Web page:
An SQ Roundtable: College Football's Favorite Holiday, National Signing Day
National Signing Day has come and gone, and it sure didn't disappoint. Once again Alabama asserted its dominance, the battle for the West Coast came down to the wire between USC and UCLA, and Florida coach Jim McElwain pulled a rabbit out of his hat to save his 2015 class. As you can see, there were quite a few storylines that unraveled during this year's event. Let's take a look at what some of our writers had to say about the day.
1. Which school, in your opinion, came out on top for recruiting?
Nick Cicere: Alabama has made bringing in the upper echelon of talent look so easy, so it wouldn’t really be fair to just concede them as the most impressive of schools this signing day, despite yet another top-ranked class. As for who did the “best," I was surprised at how strongly Jim Mora and his UCLA Bruins were able to finish and put together a very impactful crop of incoming freshman. At every level of football, quarterback play will determine team success, and it appears Josh Rosen is the future face of UCLA. His 6’4'' frame will allow to him add even more muscle mass, while he has all the tools to be a superstar at the collegiate level. Running back Soso Jamabo is a versatile player and defensive end Keisean Lucer-Smith needs to get bigger, but his length and speed are already first-rate. The Bruins even added some starpower with Cordell Broadus, Snoop Dogg’s wide receiver son. UCLA needed a talented class like this that could finally put them over the hump in the PAC-12.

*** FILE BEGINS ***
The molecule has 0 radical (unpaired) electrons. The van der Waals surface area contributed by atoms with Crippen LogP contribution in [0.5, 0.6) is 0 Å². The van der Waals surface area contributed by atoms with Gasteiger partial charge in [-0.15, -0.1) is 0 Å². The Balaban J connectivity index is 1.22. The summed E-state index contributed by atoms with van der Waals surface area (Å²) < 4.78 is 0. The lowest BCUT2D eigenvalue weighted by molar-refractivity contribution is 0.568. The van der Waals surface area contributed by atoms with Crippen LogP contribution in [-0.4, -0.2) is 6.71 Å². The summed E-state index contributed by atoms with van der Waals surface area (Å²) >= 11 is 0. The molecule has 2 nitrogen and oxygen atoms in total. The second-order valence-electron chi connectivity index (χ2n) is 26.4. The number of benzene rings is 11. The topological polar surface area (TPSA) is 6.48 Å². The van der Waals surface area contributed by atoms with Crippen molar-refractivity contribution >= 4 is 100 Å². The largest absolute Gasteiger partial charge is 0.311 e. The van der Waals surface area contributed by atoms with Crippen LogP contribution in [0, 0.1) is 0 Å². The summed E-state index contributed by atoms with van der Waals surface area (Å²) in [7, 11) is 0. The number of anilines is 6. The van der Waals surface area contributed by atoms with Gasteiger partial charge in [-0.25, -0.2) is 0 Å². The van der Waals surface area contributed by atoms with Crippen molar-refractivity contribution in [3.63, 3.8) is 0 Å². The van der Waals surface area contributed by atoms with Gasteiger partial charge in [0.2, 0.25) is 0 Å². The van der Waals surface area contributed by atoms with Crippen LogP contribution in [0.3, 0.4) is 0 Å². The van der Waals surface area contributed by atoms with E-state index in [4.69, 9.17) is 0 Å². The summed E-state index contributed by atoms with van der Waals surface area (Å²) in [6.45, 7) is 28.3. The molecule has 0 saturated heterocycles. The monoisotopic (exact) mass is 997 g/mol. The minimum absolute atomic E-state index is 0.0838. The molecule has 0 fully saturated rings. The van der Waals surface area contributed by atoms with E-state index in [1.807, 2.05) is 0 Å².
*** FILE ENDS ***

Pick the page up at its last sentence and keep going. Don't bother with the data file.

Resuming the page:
William McFadden: I’m going to go outside of the box here for a second and say that Florida did the best job. Kudos to the push that UCLA was able to make on National Signing Day, but Florida made the biggest jump. Jim McElwain’s staff had almost no time at all on the recruiting trail, but were still able to move up significantly when the letters came in. The Gators landed a stud lineman in Martez Ivey and an equally impressive CeCe Jefferson. All told, Florida managed to reel in six offensive lineman, more than Muschamp brought in over his first two years in Gainesville. A No. 21 recruiting class may seem like a loss for many Gator fans, but the surge they made on National Signing Day gives reason for optimism. Besides, Muschamp always recruited well, but couldn’t find success. Maybe McElwain is hoping for the opposite.
Sean Berger: Truth be told, Alabama did have the nation's no. 1 overall recruiting class and anyone who thinks otherwise is probably an Auburn fan. However, I have to agree with Will on this one. Seeing what Jim McElwain pulled off in such a short period of time is something that can't be overlooked. The week before National Signing Day, 2015 looked like it was going to be a recruiting disaster for the Gators. The Gators had just seven recruits - all but one of which were rated three-stars - and were ranked as low as 80th at one point. National Signing Day arrives, and at first it looks bleak. Byron Cowart signed with Auburn and a couple of highly rated hopefuls that Florida had its sights on also landed at Auburn, following Cowart and former Gators coach Will Muschamp. But then the tides changed; Martez Ivey chose Florida and more and more recruits started to follow suit, including five-star DE CeCe Jefferson. Overall this was a leap in the right direction for McElwain and his staff.